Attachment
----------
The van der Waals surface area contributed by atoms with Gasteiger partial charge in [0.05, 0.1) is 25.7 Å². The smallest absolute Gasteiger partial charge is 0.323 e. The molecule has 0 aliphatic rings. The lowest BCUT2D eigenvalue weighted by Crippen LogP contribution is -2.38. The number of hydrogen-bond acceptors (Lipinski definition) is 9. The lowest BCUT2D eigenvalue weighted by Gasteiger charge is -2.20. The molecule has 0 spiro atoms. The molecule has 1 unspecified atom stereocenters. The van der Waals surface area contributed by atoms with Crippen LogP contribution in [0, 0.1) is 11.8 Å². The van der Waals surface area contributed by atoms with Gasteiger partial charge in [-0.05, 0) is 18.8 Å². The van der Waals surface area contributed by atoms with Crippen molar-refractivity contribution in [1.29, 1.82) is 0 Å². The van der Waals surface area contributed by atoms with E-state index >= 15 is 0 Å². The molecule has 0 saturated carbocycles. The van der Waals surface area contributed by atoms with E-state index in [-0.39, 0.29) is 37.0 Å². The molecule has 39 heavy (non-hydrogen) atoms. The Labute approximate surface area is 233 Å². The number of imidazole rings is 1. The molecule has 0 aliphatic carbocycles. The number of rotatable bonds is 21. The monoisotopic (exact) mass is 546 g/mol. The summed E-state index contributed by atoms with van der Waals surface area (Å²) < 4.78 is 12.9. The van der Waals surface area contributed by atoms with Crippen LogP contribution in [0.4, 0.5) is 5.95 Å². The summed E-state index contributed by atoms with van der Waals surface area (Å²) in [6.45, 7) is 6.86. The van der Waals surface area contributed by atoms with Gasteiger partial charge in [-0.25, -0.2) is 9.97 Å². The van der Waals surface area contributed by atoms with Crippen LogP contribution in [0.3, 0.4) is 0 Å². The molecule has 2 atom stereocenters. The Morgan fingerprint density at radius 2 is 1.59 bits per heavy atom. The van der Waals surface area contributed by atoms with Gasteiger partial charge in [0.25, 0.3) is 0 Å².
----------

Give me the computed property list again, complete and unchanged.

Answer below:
The van der Waals surface area contributed by atoms with Gasteiger partial charge in [0.05, 0.1) is 25.7 Å². The smallest absolute Gasteiger partial charge is 0.323 e. The molecule has 0 aliphatic rings. The lowest BCUT2D eigenvalue weighted by Crippen LogP contribution is -2.38. The number of hydrogen-bond acceptors (Lipinski definition) is 9. The lowest BCUT2D eigenvalue weighted by Gasteiger charge is -2.20. The molecule has 0 spiro atoms. The molecule has 1 unspecified atom stereocenters. The van der Waals surface area contributed by atoms with Crippen LogP contribution in [0, 0.1) is 11.8 Å². The van der Waals surface area contributed by atoms with Gasteiger partial charge in [-0.05, 0) is 18.8 Å². The van der Waals surface area contributed by atoms with Crippen molar-refractivity contribution in [1.29, 1.82) is 0 Å². The van der Waals surface area contributed by atoms with E-state index >= 15 is 0 Å². The molecule has 0 saturated carbocycles. The van der Waals surface area contributed by atoms with E-state index in [-0.39, 0.29) is 37.0 Å². The molecule has 39 heavy (non-hydrogen) atoms. The Labute approximate surface area is 233 Å². The number of imidazole rings is 1. The molecule has 0 aliphatic carbocycles. The number of rotatable bonds is 21. The monoisotopic (exact) mass is 546 g/mol. The summed E-state index contributed by atoms with van der Waals surface area (Å²) < 4.78 is 12.9. The van der Waals surface area contributed by atoms with Crippen LogP contribution in [0.4, 0.5) is 5.95 Å². The summed E-state index contributed by atoms with van der Waals surface area (Å²) in [6.45, 7) is 6.86. The van der Waals surface area contributed by atoms with Gasteiger partial charge in [-0.25, -0.2) is 9.97 Å². The van der Waals surface area contributed by atoms with Crippen LogP contribution in [0.3, 0.4) is 0 Å². The molecule has 2 atom stereocenters. The Morgan fingerprint density at radius 2 is 1.59 bits per heavy atom. The van der Waals surface area contributed by atoms with Gasteiger partial charge in [0.25, 0.3) is 0 Å².